Growing up in north India, Sabita Mahato was told that girls aren’t allowed to dream. From an early age, she was suppressed and told to be at home and help mother do the chores.
But on September 7, 2017, Mahato (23) did something people didn’t think she ever could. Defying everyone she travelled all over India on a bicycle and became the youngest ever to do complete the journey that took over five months where she visited 29 states and two Union Territories.
She is now on a mission to travel the world on the bicycle, starting with Nepal. She reached Kathmandu on April 23 after setting off from New Delhi on the first day of the month. She will travel further east from Kathmandu and from there will go to Bhutan.
Motivation To Ride
Life in India is particularly hard for women. They are treated badly and are not given equal rights in the society. “From an early age that made me really angry,” says Sabita.
“I was restricted to the confines of my home. My cousins would go out and play, but I was never allowed to,” she adds. “They would tell me that I should stay at home and learn how to cook.”
That didn’t stop her from doing what she loved. She loved to dream and in school became attracted to sports, especially volleyball.
“My elder sister was a really good volleyball player, but she had to give up her dream playing for India when she got married at 22.” That came as a huge shock to Mahato because her sister was someone she looked up to a lot while growing up.
“The reason they got her married was that she used to wear shorts while playing volleyball, something the society didn’t approve of. To this day, I am shocked that the society even now thinks like they are living in the 10th century.”
But that didn’t stop her from doing what she loved. She also played volleyball like her sister and played in the national games. “I played volleyball because I wanted to change people’s mindset and that included my own father who didn’t support us when we were kids. He was the same as others telling us that we belonged to the kitchen,” she adds.
So she started off by changing the mindset of those who were in the family starting from her father. “I wanted to show him that women can do things in life.”
There was one thing Mahato kept in mind ever since she was a child, that to solve problems you can’t escape them – you have to face them.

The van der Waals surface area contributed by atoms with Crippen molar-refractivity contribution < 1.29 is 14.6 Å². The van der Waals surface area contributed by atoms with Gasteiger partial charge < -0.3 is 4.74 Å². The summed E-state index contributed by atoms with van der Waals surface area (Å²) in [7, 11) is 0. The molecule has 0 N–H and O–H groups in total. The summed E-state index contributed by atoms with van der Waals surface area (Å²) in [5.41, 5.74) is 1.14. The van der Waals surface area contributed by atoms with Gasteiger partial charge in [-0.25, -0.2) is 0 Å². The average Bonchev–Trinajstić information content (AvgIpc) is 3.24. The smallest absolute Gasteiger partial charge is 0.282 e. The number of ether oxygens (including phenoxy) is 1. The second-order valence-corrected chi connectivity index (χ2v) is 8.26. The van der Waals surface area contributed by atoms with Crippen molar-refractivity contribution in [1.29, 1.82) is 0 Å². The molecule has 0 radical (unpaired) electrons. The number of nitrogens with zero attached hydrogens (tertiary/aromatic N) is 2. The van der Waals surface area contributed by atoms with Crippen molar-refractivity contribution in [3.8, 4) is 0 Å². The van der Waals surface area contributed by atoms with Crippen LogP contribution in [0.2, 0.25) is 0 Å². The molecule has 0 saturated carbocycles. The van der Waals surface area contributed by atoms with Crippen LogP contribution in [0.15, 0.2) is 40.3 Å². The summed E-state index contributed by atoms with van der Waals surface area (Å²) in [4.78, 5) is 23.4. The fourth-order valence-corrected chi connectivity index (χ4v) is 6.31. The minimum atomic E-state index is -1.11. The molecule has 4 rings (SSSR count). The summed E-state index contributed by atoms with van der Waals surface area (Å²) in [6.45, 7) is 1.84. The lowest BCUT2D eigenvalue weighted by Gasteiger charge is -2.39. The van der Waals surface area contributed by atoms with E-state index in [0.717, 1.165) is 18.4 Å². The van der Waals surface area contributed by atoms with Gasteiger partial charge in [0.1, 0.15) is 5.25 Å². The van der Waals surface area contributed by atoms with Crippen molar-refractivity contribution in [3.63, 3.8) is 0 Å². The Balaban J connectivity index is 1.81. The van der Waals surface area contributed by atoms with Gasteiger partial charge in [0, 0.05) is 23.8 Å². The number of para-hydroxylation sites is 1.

“We in India talk a lot about looking after the girl child but talking won’t help. People need to do something about it. A reason why I set off on this journey is to prove to people that a girl could travel by herself. ”
When she told her family and relatives she was going on the journey people ridiculed her. “Everyone said I wouldn’t do it. They said I was too weak and me being a girl would make it impossible to survive travelling in India. They told me that I couldn’t even cycle a hundred kilometres.”
“That was demotivating because I had no idea about bicycles and the thought of travelling also made me a bit nervous.”
But a motivated Mahato set off anyway, “When people tell me I can’t do something I want to go on and prove them wrong and do it.”
She faced a challenge in her first journey when she struggled to get sponsors as one of them told her that they wouldn’t sponsor her because she was a girl and she wasn’t safe in India. “That was upsetting which is why I bought a bicycle off my own salary and started to arrange things on my own for the journey.”
“I’m thankful to those who have supported me in this journey. Especially to those who gave me the GPS so I wouldn’t get lost,” she adds.
She set off on the journey which saw her ride an average of 120 kilometres a day sleeping at mosques, temples, churches and even police stations.
People tell her that her cycling wouldn’t change the way people looked at girls, but she has an answer to them as well, “When Gandhiii walked for freedom, many ridiculed him too.”
“And I’m not doing this for fame or money I am doing this to understand why women aren’t safe. Not just in India but it’s the same case all over the world.”
She emphasises that she wants people, especially men, to respect a woman from an early age. Only then will they understand; otherwise she thinks nothing will change.
But slowly, things are changing. After hearing her story, two more girls who are even younger than Mahato have set off on the same journey.
“I am happy that two more are doing what I did. Their life was limited to Patna; but because of me they are seeing all of India–which is great because this experience will change their lives.”
After she completed her journeys, people have come up to her and asked to join the police and other government organisation, but she’s not ready to commit to that yet.
“I have a lot more to achieve in life so I’m not looking to tie down to anything. I want to do a world tour on the bike and visit all seven continents and if possible also climb the seven summits,” says Sabita who is also a mountain guide after getting trained at a mountaineering institute in Darjeeling.
Doing that will mean staying away from family which will obviously be hard. “Parents have been a huge support along with my brothers. Yes, initially the father didn’t believe in me, but my willpower made him believe that I could do what I set out to do and without them telling me to carry on maybe I wouldn’t be here. ”
She wants to ride and wants all girls to believe in themselves. “I don’t want them to be motivated by what I have done. I want them to fight for what’s right and strive for greater things.”
Source : Onlinekhabar